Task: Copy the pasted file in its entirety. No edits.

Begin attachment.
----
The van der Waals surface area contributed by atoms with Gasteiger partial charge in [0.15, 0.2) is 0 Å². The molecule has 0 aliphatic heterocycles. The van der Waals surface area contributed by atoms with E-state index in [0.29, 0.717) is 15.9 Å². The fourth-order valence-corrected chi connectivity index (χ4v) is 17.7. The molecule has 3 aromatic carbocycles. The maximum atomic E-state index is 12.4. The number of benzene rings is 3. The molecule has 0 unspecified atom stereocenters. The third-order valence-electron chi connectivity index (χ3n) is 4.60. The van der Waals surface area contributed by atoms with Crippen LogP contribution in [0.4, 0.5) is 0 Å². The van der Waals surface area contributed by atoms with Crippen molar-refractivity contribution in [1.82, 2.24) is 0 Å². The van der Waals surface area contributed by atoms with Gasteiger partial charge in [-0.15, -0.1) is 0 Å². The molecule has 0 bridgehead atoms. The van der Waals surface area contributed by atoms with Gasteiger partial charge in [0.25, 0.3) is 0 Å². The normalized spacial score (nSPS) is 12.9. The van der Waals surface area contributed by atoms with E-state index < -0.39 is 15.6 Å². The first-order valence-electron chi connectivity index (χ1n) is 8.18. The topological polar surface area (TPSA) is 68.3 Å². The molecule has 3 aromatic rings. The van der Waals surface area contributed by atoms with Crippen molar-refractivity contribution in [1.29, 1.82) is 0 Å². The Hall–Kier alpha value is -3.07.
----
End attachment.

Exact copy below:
The van der Waals surface area contributed by atoms with Gasteiger partial charge in [0.15, 0.2) is 0 Å². The molecule has 0 aliphatic heterocycles. The van der Waals surface area contributed by atoms with E-state index in [0.29, 0.717) is 15.9 Å². The fourth-order valence-corrected chi connectivity index (χ4v) is 17.7. The molecule has 3 aromatic carbocycles. The maximum atomic E-state index is 12.4. The number of benzene rings is 3. The molecule has 0 unspecified atom stereocenters. The third-order valence-electron chi connectivity index (χ3n) is 4.60. The van der Waals surface area contributed by atoms with Crippen LogP contribution in [0.4, 0.5) is 0 Å². The van der Waals surface area contributed by atoms with Crippen molar-refractivity contribution in [1.82, 2.24) is 0 Å². The van der Waals surface area contributed by atoms with Gasteiger partial charge in [-0.15, -0.1) is 0 Å². The molecule has 0 bridgehead atoms. The van der Waals surface area contributed by atoms with Gasteiger partial charge in [0.25, 0.3) is 0 Å². The normalized spacial score (nSPS) is 12.9. The van der Waals surface area contributed by atoms with E-state index < -0.39 is 15.6 Å². The first-order valence-electron chi connectivity index (χ1n) is 8.18. The topological polar surface area (TPSA) is 68.3 Å². The molecule has 3 aromatic rings. The van der Waals surface area contributed by atoms with Crippen molar-refractivity contribution in [1.29, 1.82) is 0 Å². The Hall–Kier alpha value is -3.07.